If you are interested in Baroque as an important stylistic period, and look closer at any major art history survey rarely you’ll find any relevant women artists. Mainly they were men, regardless of the discipline (painting, sculpture, architecture); however, it doesn’t mean that was the truth. On the contrary, there were a couple of talented women who practiced art and were highly acclaimed such as Artemisia Gentileschi.
This remarkable Italian painter lived and worked at the time it was rare for a woman to be involved with arts. Nevertheless, thanks to her father Orazio Gentileschi, an established craftsman, and to her enormous talent, she was able to form an authentic personal style, maintain a career for more than four decades, and was the first woman to have access to the artists’ academy in Florence.
Although Artemisia Gentileschi was recognized as a distinct painter during her lifetime and was commissioned by the leading monarchs at the time, her body of work wasn’t discovered until the 20th century. What comes to special attention is her genuine interest in the women’s themes which makes her a proto-feminist in today's world.
For both her conceptual work frame and immense technical achievements, Artemisia Gentileschi is recognized as one of the most gifted painters of the Italian Baroque period, and her work is still considered equally intriguing as it was in the 17th century.
To present her domains for the first time in the UK, The National Gallery is hosting a grand retrospective inspired by the recent acquisition of the artist’s Self Portrait as Saint Catherine of Alexandria (about 1615–17).
Under the curation of Letizia Treves, the National Gallery James and Sarah Sassoon Curator of Later Italian, Spanish, and French 17th-century Paintings, the exhibition will provide a thorough overview of Artemisia’s practice with around thirty works loaned from international public and private collections, and to underline the artist’s resilience, wit, and vulnerability with numerous personal letters that were recently discovered and conserved for the show. Dr. Gabriele Finaldi, Director of the National Gallery, stated the following:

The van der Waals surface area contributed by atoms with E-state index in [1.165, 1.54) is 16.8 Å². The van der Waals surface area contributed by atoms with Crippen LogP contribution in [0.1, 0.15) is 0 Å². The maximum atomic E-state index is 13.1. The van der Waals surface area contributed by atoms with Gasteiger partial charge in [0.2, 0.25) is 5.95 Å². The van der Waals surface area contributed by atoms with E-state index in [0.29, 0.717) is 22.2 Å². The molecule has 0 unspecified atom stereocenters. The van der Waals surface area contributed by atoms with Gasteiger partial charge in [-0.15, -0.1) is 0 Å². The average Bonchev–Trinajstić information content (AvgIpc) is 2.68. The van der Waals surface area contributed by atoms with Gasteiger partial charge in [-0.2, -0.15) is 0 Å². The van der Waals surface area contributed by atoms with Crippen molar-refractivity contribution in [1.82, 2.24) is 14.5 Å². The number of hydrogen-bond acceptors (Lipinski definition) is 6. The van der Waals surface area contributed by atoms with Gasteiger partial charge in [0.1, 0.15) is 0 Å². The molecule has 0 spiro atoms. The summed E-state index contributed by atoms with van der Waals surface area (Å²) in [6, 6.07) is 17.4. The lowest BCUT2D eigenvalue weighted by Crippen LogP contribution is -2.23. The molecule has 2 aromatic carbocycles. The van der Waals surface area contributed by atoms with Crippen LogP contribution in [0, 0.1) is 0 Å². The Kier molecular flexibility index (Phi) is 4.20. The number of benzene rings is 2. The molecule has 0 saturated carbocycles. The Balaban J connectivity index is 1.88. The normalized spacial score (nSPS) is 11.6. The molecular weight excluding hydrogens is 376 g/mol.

The first exhibition devoted to Artemisia Gentileschi in Britain, a country she visited and worked in at the end of the 1630s, celebrates her astounding artistic achievements with a superb selection of her paintings. She was a remarkable and immensely admired artist in her lifetime and she is an inspirational figure in our own time.
A special treat for the visitors will be Susannah and the Elders, the earliest work Artemisia Gentileschi made in 1610, at the age of seventeen. Interestingly so, the artist revisited this particular subject throughout her career, always giving it a fresh reinterpretation of the same. On display will also be her last-known painting depicting the same subject, produced forty-two years later (Susannah and the Elders, 1652).
The exhibition will be presented chronologically. The first room will include some of the first works Artemisia produced as a result of the artistic training in Rome, where she was guided by her father Orazio; his Judith and her Maidservant (about 1608) will be presented along the mentioned Susannah, as well as Cleopatra (about 1611-12) and Danaë (about 1612).
Numerous Artemisia’s paintings were interpreted in the past as autobiographical, an observation closely related to the fact she explored her personal identity through her artistic production. This is especially apparent in the paintings the artist produced in Florence (1612/13-20), where she repeatedly used her own image. Therefore, the room dedicated to her Florentine period titled Becoming Artemisia in Florence will include three (self-reflective) paintings from the mid-1610s such as Self Portrait as a Female Martyr, Self Portrait as a Lute Player, and Self Portrait as Saint Catherine of Alexandria; as well as Saint Catherine of Alexandria, the painting closely affiliated with the National Gallery’s own self-portrait.